Canonical has placed large emphasis on Ubuntu's LVM compatibility, but also is touted to work admirably on Xen, Citrix XenServer and VMware, and is said to be newly optimized for Microsoft's Hyper-V. The optimization for working with hypervisors generally means special, para-virtualized device drivers enabled between a virtualized operating system instance and the hypervisor -- which sits logically between the OS instance and the bare metal that's being virtualized. Tests performed on an HP ProLiant DL580 16-core server showed that Ubuntu performance with SPECjbb was essentially the same, with or without Microsoft's Hyper-V 2.1 hypervisor, so the optimizations were judged very good.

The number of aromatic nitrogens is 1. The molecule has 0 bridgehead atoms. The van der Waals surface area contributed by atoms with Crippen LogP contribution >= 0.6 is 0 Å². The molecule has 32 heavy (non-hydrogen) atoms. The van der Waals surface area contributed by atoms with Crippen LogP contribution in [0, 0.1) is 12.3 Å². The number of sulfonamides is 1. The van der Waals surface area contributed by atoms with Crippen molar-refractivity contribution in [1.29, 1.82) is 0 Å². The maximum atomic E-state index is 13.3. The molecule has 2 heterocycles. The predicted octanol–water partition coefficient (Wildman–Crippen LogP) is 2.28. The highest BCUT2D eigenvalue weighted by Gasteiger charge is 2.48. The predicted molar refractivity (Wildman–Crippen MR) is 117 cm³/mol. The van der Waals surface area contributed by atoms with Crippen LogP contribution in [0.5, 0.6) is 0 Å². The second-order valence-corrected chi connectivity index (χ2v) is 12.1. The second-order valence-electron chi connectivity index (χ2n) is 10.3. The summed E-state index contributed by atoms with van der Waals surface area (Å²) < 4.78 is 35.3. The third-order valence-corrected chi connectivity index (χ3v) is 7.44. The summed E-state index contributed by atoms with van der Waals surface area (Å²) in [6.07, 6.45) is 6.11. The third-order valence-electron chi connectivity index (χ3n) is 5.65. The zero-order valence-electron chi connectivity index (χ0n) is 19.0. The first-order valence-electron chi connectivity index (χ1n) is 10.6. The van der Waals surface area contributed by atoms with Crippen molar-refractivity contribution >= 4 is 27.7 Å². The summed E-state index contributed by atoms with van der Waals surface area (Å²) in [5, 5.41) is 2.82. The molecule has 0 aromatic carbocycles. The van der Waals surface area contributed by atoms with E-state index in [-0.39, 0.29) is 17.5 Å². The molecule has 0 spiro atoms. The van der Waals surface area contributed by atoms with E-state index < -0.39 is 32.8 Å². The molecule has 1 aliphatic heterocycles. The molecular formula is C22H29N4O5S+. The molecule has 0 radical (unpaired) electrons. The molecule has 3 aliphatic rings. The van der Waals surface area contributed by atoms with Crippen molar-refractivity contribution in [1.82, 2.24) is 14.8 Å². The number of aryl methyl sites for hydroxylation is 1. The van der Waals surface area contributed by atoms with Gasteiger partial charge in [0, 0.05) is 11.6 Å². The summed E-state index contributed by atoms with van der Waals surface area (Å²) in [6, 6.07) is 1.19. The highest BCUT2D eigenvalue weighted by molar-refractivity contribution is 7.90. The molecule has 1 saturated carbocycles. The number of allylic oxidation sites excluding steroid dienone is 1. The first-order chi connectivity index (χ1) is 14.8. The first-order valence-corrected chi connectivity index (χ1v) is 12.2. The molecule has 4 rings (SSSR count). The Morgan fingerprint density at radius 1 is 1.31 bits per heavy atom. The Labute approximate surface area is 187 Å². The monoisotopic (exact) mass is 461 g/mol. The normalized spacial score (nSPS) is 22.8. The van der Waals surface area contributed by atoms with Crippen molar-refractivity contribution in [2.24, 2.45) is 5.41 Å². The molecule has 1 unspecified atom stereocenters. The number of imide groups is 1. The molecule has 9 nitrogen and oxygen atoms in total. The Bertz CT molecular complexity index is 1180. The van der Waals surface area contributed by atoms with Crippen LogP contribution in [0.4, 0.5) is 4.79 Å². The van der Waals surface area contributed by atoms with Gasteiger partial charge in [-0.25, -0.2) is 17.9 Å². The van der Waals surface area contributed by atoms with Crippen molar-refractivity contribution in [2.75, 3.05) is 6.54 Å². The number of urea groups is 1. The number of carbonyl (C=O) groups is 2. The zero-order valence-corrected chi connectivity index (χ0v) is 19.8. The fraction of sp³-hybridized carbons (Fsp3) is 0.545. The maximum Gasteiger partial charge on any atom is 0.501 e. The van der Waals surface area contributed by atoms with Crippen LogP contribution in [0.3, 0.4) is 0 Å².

Ubuntu 12.04 features many iterative improvements. Canonical is sticking with Unity as its UI, but we've seen Linux Mint and others "improving" Ubuntu editions for comparative "old school" Ubuntu users. The issue is rapidly becoming moot as Canonical assuages even hardcore Gnome and KDE users. And like Microsoft and Apple, the UI "branding" becomes important across targeted devices.
But we liked the server updates even more, and if you enjoy cloud, Ubuntu is the one to beat. This fact is likely to become even stronger as Ubuntu has made replicating and installing Ubuntu easier still, this allowing rapid "why not?" questions to be easily answered.
Tom Henderson is principal researcher for ExtremeLabs, of Bloomington Ind. He can be reached at firstname.lastname@example.org.
Read more about software in Network World's Software section.